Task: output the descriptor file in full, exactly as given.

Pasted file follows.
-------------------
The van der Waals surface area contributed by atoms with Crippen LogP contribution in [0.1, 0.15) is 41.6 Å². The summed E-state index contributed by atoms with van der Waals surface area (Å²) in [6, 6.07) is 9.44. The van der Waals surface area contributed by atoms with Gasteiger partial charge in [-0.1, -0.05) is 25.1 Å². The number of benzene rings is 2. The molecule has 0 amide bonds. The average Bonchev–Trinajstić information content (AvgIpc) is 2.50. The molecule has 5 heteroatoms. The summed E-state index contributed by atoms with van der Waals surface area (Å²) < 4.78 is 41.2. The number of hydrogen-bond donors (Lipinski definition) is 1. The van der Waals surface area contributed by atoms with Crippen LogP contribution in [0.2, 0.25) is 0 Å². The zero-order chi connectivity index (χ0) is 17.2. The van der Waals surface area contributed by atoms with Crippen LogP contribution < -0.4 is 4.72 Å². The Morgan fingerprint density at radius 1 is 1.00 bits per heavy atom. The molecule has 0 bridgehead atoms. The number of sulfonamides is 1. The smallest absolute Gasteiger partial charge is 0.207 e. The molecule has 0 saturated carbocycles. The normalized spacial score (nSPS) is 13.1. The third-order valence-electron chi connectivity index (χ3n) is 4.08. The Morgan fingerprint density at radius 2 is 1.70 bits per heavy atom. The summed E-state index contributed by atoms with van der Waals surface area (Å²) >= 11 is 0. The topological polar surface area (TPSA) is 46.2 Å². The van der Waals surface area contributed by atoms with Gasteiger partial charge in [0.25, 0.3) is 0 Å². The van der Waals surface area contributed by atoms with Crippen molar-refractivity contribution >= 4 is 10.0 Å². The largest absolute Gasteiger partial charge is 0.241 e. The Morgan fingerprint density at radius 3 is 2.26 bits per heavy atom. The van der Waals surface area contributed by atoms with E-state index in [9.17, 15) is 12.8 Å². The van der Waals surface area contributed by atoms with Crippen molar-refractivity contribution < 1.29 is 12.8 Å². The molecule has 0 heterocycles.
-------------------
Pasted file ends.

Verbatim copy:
The van der Waals surface area contributed by atoms with Crippen LogP contribution in [0.1, 0.15) is 41.6 Å². The summed E-state index contributed by atoms with van der Waals surface area (Å²) in [6, 6.07) is 9.44. The van der Waals surface area contributed by atoms with Gasteiger partial charge in [-0.1, -0.05) is 25.1 Å². The number of benzene rings is 2. The molecule has 0 amide bonds. The average Bonchev–Trinajstić information content (AvgIpc) is 2.50. The molecule has 5 heteroatoms. The summed E-state index contributed by atoms with van der Waals surface area (Å²) < 4.78 is 41.2. The number of hydrogen-bond donors (Lipinski definition) is 1. The van der Waals surface area contributed by atoms with Crippen LogP contribution in [0.2, 0.25) is 0 Å². The zero-order chi connectivity index (χ0) is 17.2. The van der Waals surface area contributed by atoms with Crippen LogP contribution < -0.4 is 4.72 Å². The Morgan fingerprint density at radius 1 is 1.00 bits per heavy atom. The molecule has 0 bridgehead atoms. The number of sulfonamides is 1. The smallest absolute Gasteiger partial charge is 0.207 e. The molecule has 0 saturated carbocycles. The normalized spacial score (nSPS) is 13.1. The third-order valence-electron chi connectivity index (χ3n) is 4.08. The Morgan fingerprint density at radius 2 is 1.70 bits per heavy atom. The summed E-state index contributed by atoms with van der Waals surface area (Å²) >= 11 is 0. The topological polar surface area (TPSA) is 46.2 Å². The van der Waals surface area contributed by atoms with Gasteiger partial charge in [0.25, 0.3) is 0 Å². The van der Waals surface area contributed by atoms with Crippen molar-refractivity contribution >= 4 is 10.0 Å². The largest absolute Gasteiger partial charge is 0.241 e. The Morgan fingerprint density at radius 3 is 2.26 bits per heavy atom. The van der Waals surface area contributed by atoms with E-state index in [9.17, 15) is 12.8 Å². The van der Waals surface area contributed by atoms with Crippen molar-refractivity contribution < 1.29 is 12.8 Å². The molecule has 0 heterocycles.